The Long Beach Airport (LGB) launched their new dog therapy program on Wednesday. The program, known as STARS (Simple Therapy And Real Smiles), is aimed at reducing stress by providing trained therapy dogs to comfort travelers. (Lissette Mendoza | Signal Tribune)
The Long Beach Airport (LGB) launched their new dog therapy program on Wednesday. The program, known as STARS (Simple Therapy And Real Smiles), is aimed at reducing stress by providing trained therapy dogs to comfort travelers.

Lissette Mendoza | Signal Tribune

Long Beach Airport (LGB) launches new therapy-dog program to provide a paw-sitive experience for travelers

October 30, 2019

The Long Beach Airport (LGB) launched their new therapy-dog program on Wednesday. The program, known as STARS (Simple Therapy And Real Smiles), is aimed at reducing stress by providing trained therapy dogs to comfort travelers.

The airport hosted a celebration in which the nine participating therapy dogs were presented and given their official STARS dog vest.

The therapy dogs were Bella, 3, an Australian labradoodle; Cleo Rose, 8, a golden retriever; Rudi, 11, a chihuahua-terrier mix; Coco, 12, a standard poodle; Rider, 3, a labrador retriever; Hope, 10, a beagle; Harmony, 2, a lemon beagle; Zubaida, 7, a German shephard and Sigmund Freud, 3, a German shephard.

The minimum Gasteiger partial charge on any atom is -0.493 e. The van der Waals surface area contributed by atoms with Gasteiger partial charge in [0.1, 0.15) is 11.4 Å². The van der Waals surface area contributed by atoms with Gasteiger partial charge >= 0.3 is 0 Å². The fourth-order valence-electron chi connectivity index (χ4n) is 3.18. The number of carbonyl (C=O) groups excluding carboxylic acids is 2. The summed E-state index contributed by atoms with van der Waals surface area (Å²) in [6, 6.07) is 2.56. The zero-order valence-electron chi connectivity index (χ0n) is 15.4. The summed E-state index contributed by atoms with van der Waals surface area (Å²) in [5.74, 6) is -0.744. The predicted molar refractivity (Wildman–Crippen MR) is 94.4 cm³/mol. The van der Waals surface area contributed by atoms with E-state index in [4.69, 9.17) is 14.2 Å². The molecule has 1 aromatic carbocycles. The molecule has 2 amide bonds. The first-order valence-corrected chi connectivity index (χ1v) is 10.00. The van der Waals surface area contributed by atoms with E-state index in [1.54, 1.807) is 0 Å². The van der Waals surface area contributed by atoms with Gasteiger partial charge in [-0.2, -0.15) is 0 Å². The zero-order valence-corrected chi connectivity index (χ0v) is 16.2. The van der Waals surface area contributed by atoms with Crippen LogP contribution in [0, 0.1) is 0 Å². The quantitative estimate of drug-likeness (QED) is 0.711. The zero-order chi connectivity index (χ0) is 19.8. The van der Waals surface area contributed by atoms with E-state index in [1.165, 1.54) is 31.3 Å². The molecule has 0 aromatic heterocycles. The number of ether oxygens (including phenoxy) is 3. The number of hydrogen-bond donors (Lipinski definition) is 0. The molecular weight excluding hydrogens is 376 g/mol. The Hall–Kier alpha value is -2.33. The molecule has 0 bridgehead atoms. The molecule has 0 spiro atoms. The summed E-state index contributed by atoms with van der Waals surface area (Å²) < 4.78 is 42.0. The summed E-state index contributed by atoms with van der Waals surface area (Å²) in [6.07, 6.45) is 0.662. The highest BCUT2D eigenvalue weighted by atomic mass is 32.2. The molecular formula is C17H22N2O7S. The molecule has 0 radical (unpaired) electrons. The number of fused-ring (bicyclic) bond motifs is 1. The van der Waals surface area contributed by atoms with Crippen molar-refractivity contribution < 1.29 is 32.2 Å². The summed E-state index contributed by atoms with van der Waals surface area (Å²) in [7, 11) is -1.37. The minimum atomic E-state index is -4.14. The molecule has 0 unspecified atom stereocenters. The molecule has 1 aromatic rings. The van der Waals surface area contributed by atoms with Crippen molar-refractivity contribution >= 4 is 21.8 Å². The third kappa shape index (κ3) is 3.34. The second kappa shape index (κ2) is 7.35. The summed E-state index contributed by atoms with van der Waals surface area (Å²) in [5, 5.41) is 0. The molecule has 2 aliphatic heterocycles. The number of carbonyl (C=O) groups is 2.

The dog therapy program was piloted for a year and was implemented to “add another amenity to the easy-going, relaxed experience at Long Beach Airport” according to Lindsey Phillips, who works with Public Affairs at LGB.

Lissette Mendoza | Signal Tribune
A young traveler approaches Bella, 3, an airport therapy dog at the Long Beach Airport.

Handlers Sue Woolhether and Louis Malenofski spoke to the Signal Tribune about the certification process for their therapy dogs Cleo Rose and Rudy. Woolhether and Malenofski are both with an organization called Alliance of Therapy Dogs. In order for dogs to be certified, they must pass a series of tests based off of how the dogs interact with others. The dogs must be well behaved, not barkers or jumpers and can’t be afraid of loud noises such as slamming doors, bells or whistles.

Lissette Mendoza | Signal Tribune
Airport therapy dog Cleo Rose, 8, in action as travelers approach to pet her.

Certification time varies, depending on the behavior of the dog.

“They just have to be good-mannered,” Woolhether said. “There’s no formal training, it’s just what you work on with them at home– sit, stay– basic commands.”

Aside of LGB, Woolhether and Malenofski have also volunteered at Los Angeles’ airport, LAX, in a similar program for the past six years as well as schools, libraries and hospitals.

Woolhether and her golden retriever Cleo also volunteer at grief therapy groups for high-risk teenagers.

“She’s really good with the kids,” she said.

Catch the dogs roaming around the LGB, daily or whenever their volunteer handlers are available and give them a belly rub– the dogs not the handlers.

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